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preliminary objections to the maintainability of the compensation applications filed by the appellants. They contended that the appellants had not initiated separate proceedings either under Section 10 or under Section 36B of the MRTP Act alleging unfair trade practices by the respondents and in the absence of any such separate proceedings initiated by the respondents before the MRTP Commission, the compensation applications of the appellants under Section 12B of the MRTP Act were not maintainable.- In fact, Section 12B was introduced in the MRTP Act by Act 30 of 1984 as an independent remedy for a claimant in addition to a suit that he may file to claim any loss or damage that he may suffer by reason of any monopolistic or restrictive or unfair trade practice as would be clear from sub-section (4) of Section 12B quoted above. -In the absence of any such indication of this intention of Parliament to make the provisions of Section 12B of the MRTP Act dependent on initiation of an inquiry or proceeding under Section 10 or Section 36B of the MRTP Act, the Competition Appellate Tribunal clearly erred in coming to the conclusion that interdependence of the provisions of Section 10 or Section 36B with Section 12B cannot be lost sight of and in the absence of a separate proceeding alleging unfair, monopolistic or restrictive trade practice, an application for compensation under Section 12B of the MRTP Act is not maintainable.We, therefore, set aside the impugned orders of the Competition Appellate Tribunal, but leave it open to the respondents to raise a plea before the Competition Appellate Tribunal that the appellants have not made out any case of monopolistic or restrictive trade practice or unfair trade practice in terms of Section 12B of the MRTP Act and if such plea is raised it will be decided by the Competition Appellate Tribunal on its own merits following the decision of this Court in Saurabh Prakash v. DLF Universal Ltd. (supra). The appeals are allowed. There shall be no order as to costs.

Reportable IN THE SUPREME COURT OF INDIA CIVIL APPELLATE JURISDICTION CIVIL APPEAL NO._8920_ OF 2012 (Arising out of S.L.P. (C) No. 28463 of 2011) Girish Chandra Gupta … Appellant Versus M/s Uttar Pradesh Industrial Development Corporation Ltd. & Ors. … Respondents With CIVIL APPEAL NO._8921_ OF 2012 (Arising out of S.L.P. (C) No. 17380 of … Continue reading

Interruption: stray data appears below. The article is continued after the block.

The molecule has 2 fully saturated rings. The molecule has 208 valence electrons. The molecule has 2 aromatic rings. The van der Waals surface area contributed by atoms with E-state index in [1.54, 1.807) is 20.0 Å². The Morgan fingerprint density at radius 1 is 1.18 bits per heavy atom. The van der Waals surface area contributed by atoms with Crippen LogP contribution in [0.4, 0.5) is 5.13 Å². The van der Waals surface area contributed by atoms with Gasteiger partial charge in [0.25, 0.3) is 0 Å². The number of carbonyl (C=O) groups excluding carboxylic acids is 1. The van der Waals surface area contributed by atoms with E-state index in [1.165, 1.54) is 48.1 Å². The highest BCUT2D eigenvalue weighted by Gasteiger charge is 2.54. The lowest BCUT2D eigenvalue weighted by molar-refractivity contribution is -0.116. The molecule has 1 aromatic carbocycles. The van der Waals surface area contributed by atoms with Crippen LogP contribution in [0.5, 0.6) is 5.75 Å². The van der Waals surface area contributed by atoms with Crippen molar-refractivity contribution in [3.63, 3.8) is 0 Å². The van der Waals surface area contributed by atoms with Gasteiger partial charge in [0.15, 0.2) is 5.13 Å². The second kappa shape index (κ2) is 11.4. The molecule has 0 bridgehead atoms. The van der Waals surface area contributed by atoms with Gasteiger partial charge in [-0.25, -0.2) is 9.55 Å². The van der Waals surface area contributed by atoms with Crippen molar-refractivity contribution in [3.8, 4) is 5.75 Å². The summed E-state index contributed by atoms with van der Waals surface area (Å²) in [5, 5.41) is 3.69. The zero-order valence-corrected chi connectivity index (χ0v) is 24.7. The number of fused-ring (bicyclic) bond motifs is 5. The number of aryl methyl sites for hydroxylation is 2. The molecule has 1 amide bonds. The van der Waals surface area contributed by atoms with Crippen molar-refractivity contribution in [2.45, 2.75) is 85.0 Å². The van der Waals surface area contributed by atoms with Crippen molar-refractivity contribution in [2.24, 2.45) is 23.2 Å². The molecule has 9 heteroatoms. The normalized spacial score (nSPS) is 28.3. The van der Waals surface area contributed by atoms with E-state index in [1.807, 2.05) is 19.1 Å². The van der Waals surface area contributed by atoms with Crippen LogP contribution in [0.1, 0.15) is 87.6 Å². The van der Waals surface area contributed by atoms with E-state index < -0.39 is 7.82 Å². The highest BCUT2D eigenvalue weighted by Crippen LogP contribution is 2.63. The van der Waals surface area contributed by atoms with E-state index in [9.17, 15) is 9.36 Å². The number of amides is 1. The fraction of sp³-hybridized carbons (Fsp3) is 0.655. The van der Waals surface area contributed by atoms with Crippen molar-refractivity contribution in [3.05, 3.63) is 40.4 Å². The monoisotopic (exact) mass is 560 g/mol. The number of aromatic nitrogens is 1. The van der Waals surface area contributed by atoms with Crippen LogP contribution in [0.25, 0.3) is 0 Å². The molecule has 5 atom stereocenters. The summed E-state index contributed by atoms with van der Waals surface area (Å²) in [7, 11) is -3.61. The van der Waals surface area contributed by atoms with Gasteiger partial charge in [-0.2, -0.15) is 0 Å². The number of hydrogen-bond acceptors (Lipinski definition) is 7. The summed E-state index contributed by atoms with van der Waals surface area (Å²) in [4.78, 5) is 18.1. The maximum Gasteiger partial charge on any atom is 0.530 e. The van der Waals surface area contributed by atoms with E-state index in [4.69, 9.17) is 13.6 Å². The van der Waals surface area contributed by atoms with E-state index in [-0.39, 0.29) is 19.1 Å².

the appellant besides working as the Minister of Railways was the Head of the two Public Sector Undertakings in question at the relevant time. It also appears from the materials on record that the four persons while in London had assisted the appellant in performing certain tasks connected with the discharge of duties as a Minister. It is difficult to visualise as to how in the light of the above facts, demonstrated by the materials revealed in the course of investigation, the appellant can be construed to have adopted corrupt or illegal means or to have abused his position as a public servant to obtain any valuable thing or pecuniary advantage either for himself or for any of the aforesaid four persons. If the statements of the witnesses examined under Section 161 show that the aforesaid four persons had performed certain tasks to assist the Minister in the discharge of his public duties, however insignificant such tasks may have been, no question of obtaining any pecuniary advantage by any corrupt or illegal means or by abuse of the position of the appellant as a public servant can arise. As a Minister it was for the appellant to decide on the number and identity of the officials and supporting staff who should accompany him to London if it was anticipated that he would be required to perform his official duties while in London. If in the process, the Rules or Norms applicable were violated or the decision taken shows an extravagant display of redundance it is the conduct and action of the appellant which may have been improper or contrary to departmental norms. But to say that the same was actuated by a dishonest intention to obtain an undue pecuniary advantage will not be correct. That dishonest intention is the gist of the offence under section 13(1)(d) is implicit in the words used i.e. corrupt or illegal means and abuse of position as a public servant. A similar view has also been expressed by this Court in M. Narayanan Nambiar vs. State of Kerala[1] while considering the provisions of section 5 of Act of 1947. If the totality of the materials on record indicate the above position, we do not find any reason to allow the prosecution to continue against the appellant. Such continuance, in our view, would be an abuse of the process of court and therefore it will be the plain duty of the court to interdict the same.